Tag Archives: anime

We Didn’t Start the Fire

Promare

by Matt Weiner

As the first feature-length film from Studio Trigger (the studio behind the well-received TV series “Kill la Kill”), Promare has its work cut out for it. It’s no easy task to maintain the studio’s unique blend of over-the-top yet self-referential action for a tight animated feature.

It’s a coup for director Hiroyuki Imaishi that Promare manages to do all that and more, while fleshing out characters who rise above their archetypes. (Well, most of them.) The film follows the members of Burning Rescue, a civil firefighting team that fights fires caused by “Burnish,” the name given to people who have mutated to spontaneously combust and must continue to start fires to survive.

The action begins 30 years after the first worldwide mutations took place, and most Burnish have been tracked down and imprisoned (or “frozen”). The plot manages to be both convoluted and contrived at various times, but the animation powers the events forward so relentlessly that I stopped caring. The style is wildly entertaining, and with enough hyperactive neon to make Into the Spider-Verse look like a Merchant Ivory film.

Art designer Shigeto Koyama is credited with the character designs. Western audiences are likely to know his work as designer of the robot Baymax from Big Hero 6, and he’s the perfect choice to make sure the futuristic mechas still allow the warmth and relationships from the characters piloting them to shine on screen.

Good thing, too, because without the laugh-out-loud characters and battles, the rest of the sci-fi plot would never make it off the ground. Even here, though, Kazuki Nakashima’s screenplay takes pains to give you permission to sit back and have a good time. He’s not above getting in a few digs at the absurdity: this is a movie, after all, with a literal Deus Ex Machina.

Promare is full of laugh-out-loud moments from the characters and the background animations—there’s a buoyancy that also makes the film a joy from start to finish. The real story behind the Burnish threat gives an unmistakable nod to global warming, but in the world of Promare what matters less is that we save the world (that’s a given, obviously), but rather how essential it is for our shared humanity that we save it by connecting more deeply with one another.

This plays out between the young firefighting hero Galo Thymos and the supposed terrorist leader, Lio Fotia. Here, too, Promare seems to delight in spurning convention: there’s no need for fans to wistfully ship the two adversaries, as the movie clearly does it for us. When the two burning souls connect and discover they must let go of what is holding them back and combust, I think we’re well beyond subtext.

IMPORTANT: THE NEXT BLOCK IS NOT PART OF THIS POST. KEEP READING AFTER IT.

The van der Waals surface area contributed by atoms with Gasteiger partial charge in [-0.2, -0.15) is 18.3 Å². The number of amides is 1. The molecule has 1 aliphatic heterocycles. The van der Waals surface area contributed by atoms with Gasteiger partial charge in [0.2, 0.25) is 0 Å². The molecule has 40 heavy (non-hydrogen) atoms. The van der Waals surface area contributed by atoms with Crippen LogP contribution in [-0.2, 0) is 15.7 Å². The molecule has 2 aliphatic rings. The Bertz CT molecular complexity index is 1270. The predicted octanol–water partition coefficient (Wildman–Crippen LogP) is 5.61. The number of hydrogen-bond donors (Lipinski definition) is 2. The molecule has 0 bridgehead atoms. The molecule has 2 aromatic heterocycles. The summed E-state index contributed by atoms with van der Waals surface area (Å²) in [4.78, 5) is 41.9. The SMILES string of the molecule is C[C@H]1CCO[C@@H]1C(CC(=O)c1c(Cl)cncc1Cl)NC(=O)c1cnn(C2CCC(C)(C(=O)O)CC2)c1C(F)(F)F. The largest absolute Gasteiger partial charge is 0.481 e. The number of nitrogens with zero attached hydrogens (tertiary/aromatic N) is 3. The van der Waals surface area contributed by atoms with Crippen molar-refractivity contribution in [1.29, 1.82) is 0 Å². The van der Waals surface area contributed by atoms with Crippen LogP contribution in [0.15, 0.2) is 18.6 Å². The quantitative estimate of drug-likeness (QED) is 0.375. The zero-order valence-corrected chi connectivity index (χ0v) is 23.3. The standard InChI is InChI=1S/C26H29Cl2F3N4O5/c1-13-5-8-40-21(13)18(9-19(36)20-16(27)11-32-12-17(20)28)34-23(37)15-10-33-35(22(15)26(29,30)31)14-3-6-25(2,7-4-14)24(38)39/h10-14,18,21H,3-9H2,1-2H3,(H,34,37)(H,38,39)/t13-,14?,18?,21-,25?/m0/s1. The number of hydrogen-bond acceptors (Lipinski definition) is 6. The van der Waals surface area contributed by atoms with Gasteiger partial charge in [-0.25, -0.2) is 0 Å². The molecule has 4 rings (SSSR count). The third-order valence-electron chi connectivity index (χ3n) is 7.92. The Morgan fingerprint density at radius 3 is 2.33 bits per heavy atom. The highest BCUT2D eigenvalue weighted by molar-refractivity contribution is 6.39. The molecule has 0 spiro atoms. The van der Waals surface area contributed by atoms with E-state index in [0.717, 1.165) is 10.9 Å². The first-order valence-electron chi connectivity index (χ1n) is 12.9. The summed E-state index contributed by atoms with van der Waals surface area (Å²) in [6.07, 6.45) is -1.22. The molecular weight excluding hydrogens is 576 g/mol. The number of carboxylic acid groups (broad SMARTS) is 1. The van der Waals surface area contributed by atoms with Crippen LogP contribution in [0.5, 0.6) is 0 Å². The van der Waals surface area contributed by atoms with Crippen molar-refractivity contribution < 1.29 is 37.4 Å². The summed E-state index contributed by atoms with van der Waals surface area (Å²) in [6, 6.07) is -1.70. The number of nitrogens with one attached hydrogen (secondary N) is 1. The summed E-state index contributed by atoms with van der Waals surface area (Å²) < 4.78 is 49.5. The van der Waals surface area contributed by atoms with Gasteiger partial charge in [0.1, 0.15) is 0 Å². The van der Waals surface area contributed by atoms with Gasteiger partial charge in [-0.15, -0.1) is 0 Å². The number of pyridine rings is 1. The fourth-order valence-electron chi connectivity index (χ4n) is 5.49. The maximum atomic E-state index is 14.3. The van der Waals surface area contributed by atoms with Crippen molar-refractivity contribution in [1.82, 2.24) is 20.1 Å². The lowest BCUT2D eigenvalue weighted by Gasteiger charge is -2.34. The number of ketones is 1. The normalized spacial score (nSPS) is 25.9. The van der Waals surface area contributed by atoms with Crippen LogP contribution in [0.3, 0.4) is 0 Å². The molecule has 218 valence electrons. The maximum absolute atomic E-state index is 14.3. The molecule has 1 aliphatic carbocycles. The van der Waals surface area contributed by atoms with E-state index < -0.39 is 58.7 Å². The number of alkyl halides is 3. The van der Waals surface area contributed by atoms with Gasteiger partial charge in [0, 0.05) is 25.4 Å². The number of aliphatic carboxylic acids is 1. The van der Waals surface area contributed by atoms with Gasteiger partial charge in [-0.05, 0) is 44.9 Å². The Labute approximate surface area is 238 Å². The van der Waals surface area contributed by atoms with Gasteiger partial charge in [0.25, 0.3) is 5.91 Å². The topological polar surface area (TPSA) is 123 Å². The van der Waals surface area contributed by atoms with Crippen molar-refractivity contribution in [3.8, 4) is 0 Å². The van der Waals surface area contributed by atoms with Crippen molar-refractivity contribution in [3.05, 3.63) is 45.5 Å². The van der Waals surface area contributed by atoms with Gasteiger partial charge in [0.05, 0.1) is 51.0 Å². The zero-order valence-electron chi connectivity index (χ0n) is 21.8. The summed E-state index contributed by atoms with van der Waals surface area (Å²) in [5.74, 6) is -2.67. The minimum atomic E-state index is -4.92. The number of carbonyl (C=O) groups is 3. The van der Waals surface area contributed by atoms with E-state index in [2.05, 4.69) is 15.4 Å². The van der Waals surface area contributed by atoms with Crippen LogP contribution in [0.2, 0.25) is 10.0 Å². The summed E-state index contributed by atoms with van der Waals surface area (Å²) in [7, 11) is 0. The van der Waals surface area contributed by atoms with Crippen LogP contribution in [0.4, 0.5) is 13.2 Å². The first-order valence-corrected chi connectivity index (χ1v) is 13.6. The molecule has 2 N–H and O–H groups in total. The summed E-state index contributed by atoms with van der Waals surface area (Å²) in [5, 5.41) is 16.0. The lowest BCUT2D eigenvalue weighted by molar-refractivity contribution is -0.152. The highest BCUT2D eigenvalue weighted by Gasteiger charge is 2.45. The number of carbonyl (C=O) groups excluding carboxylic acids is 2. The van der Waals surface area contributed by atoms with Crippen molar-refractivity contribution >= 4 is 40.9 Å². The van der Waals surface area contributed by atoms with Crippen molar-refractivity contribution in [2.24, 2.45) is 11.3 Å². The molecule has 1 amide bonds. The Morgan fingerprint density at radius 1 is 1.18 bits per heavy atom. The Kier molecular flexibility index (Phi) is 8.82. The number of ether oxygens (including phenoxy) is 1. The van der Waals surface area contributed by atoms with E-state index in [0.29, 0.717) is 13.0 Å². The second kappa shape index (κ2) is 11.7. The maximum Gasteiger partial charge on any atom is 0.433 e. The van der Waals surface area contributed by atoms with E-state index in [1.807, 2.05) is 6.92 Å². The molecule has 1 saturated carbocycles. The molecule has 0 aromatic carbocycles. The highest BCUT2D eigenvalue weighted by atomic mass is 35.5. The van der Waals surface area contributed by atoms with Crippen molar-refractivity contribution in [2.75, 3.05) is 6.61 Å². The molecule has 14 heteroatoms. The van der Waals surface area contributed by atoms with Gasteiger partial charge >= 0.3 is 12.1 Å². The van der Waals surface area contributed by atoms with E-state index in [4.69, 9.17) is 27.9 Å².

Together, they offer a message of hope drenched in enough sharp, angular colors to fill out a 1990s t-shirt collection. Promare is an exciting first feature outing for Studio Trigger, and a sign that their distinctive brand of frenetic action hasn’t burnt itself out yet.

Family Matters

Mirai

by Brandon Thomas

Confession: I’ve never seen an entire Japanese animated film.

Spirited Away? Nope.

Howl’s Moving Castle? Sorry.

Akira? Not even a single frame.

I don’t have any kind of unreasonable hatred for this type of film, but I’ve never had much interest either. Thankfully, Mirai was a nice introduction for this anime novice.

Kun is a typical toddler. He enjoys playing with his toys, looking at books, and being the center of attention to his mom and dad. That changes when his baby sister, Mirai, is brought home. Confused by the changes happening around him, Kun retreats to a world where he is able to meet family members at different periods of their lives.

What struck me first about Mamoru Hosoda’s Mirai is how the film doesn’t shy away from letting Kun behave like a real kid. He’s selfish, loud and cannot control his emotions. He’s not the easiest protagonist to like at first. The delightful part is seeing Kun grow, and learn to put these bad behaviors to bed.

Mirai is interested in looking at how difficult it is to be a family. It’s tough for parents to bring home another baby when they already have one at home. Cleaning still needs to be done, dinner still needs cooking, life still happens… and that can cause friction. Likewise, it’s hard to be a kid in this kind of dynamic. One minute, you’re the center of mom and dad’s universe, and the next – you’re not.

Kun’s travels through time via the garden never feel like cutesy spectacle, as each of his meetings is rooted in character. Kun learns about empathy, and that his own parents struggled with things when they were younger. By becoming more in touch with previous generations, Kun is able to fully realize his place in his own family.

Emotional yes, but there’s still plenty of fun to be had with Mirai. Kun finds himself turned into a half-boy half-dog at one point, and takes an exciting motorcycle ride with his great-grandfather at another. There’s a joyfulness to Kun’s interactions with this fantastical world that’s perfectly childlike.

Mirai might lack the belly laughs that accompany a Pixar movie, but the message is just as potent. Once the credits start to roll, that message is what sticks with us.





Holding Out for a Hero

Teen Titans Go! to the Movies

by Hope Madden

Teen Titans was a beloved, fairly-serious, sometimes thematically challenging Cartoon Network program based on Glen Murakami’s comics.

Teen Titans Go! was Cartoon Network’s sillier spinoff show. Think Muppet Babies versus The Muppets: smaller, cuter, sillier and basically inferior in every way.

No, that’s too harsh. Teen Titans Go! to the Movies—the diminutive superheroes’ cinematic leap—is not without its share of charm. Directors Aaron Horvath and Peter Rida Michail (both from the TV series) bring the same zany, juvenile, self-aware sensibilities to the big screen that burst for years from the small one.

Robin, Cyborg, Raven, Beast Boy and Starfire aren’t being taken seriously by the superhero community. What they need is their own superhero movie! Everybody else has one! That’s how you know you’re really a hero, and not just a sidekick with a bunch of costumed goofball buddies.

What follows is a comment on the oversaturation of the superhero film punctuated by a lot of poop jokes.

The voice talent from the TV show (Scott Menville, Hynden Walch, Khary Payton, Greg Cipes and Tara Strong) is joined by big names (Kristen Bell, Nicolas Cage, Will Arnett, Patton Oswalt, Jimmy Kimmell) in fun cameos.

The best, most on-the-nose cameo belongs to Stan Lee, who sends up his own omnipresence as well as the Marvel/DC conflict and general nerdom with a spry little number.